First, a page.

I remember being extremely nervous in the run-up to both my children’s births. Until they’re with you, you keep thinking of all the things that could go wrong. We knew before Krista was born that she was a girl and it was a great feeling, especially as we already had a boy.
Raising children, whatever their sex, is a pretty set routine, but many things also make them differ. When Kurt was growing up, I imagined he would be just like me – loving the outdoors, the sea and all sports, so I tried to lure him into all that. As it turns out, children have their own minds and they make their own choices. Krista, though, is my splitting image.
Unfortunately, when she was little, I was at the peak of my career and had little time to spend with my family. But I still loved whatever time I did have, and I remember what fun it was buying Krista clothes when she was younger – all the bright colours and having to choose just the right size.
I also remember an occasion when Krista was in a play in junior school; playing the witch in Wizard of Oz, being Krista, she just decided to ad-lib at one point – she grabbed her broom and pretended it was a guitar. The whole auditorium was in stitches.
On the flip side, there were the difficulties of the teenage years. Krista never took ‘no’ for an answer and somehow always managed to get her way. It was challenging to balance wanting to make her happy, while wanting to bring her up in the right way at the same time. I knew she was growing up and that I had to let go.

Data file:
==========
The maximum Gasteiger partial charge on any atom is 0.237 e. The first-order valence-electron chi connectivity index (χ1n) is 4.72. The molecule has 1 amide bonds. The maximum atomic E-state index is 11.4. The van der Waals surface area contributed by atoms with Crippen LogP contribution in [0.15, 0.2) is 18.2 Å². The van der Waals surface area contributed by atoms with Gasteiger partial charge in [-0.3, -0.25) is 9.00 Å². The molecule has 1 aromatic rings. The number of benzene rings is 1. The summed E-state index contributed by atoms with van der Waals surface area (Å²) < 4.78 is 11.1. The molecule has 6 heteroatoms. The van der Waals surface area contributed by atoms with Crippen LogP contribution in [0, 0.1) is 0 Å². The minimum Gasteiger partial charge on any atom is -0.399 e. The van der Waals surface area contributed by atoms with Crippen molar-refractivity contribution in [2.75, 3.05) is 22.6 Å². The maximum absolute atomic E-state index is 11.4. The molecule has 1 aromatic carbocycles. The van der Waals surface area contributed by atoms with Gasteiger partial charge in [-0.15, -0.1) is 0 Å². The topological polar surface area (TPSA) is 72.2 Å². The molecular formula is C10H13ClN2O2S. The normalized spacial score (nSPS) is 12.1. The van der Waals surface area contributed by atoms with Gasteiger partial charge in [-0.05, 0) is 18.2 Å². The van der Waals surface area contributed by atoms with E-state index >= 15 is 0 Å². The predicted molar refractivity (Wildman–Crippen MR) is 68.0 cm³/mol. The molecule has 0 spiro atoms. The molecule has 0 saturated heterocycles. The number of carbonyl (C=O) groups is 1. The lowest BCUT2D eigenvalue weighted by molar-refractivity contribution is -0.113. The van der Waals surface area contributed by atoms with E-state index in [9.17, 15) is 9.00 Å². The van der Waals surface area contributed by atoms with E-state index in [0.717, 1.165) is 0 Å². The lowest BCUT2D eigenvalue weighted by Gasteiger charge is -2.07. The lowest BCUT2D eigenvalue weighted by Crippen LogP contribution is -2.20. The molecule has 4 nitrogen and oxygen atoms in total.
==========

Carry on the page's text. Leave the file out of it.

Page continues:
Now that her wedding is less than a year away, I have mixed feelings about it all. It’s going to be so tough watching her go. I remember, when Kurt got married, it didn’t really sink in until he got back from his honeymoon and popped home to pick up his car. That’s when I really realised he was gone.
Since my retirement nine years ago I have had plenty of opportunities to spend time with Krista – every step of the way throughout her exams.
We have had lunch together nearly every day during this time, chatting about what has been going on in her life and helping plan the wedding. It’s also so much fun going to her house to carry out an odd job or even just to open up for workmen. In a way I have made up for all the precious time I lost when she was little.
Having said that, I am, of course, looking forward to the wedding, as this is her special day and the start of her new life. Luckily this is Malta and we are a very close family, so we never really lose our children. They are always around, if not just to see us then because they need guidance or advice.
I realise now why my mother and most grandparents get so excited when the children are around, and I look forward to that becoming my life too. After all, life really is wonderful.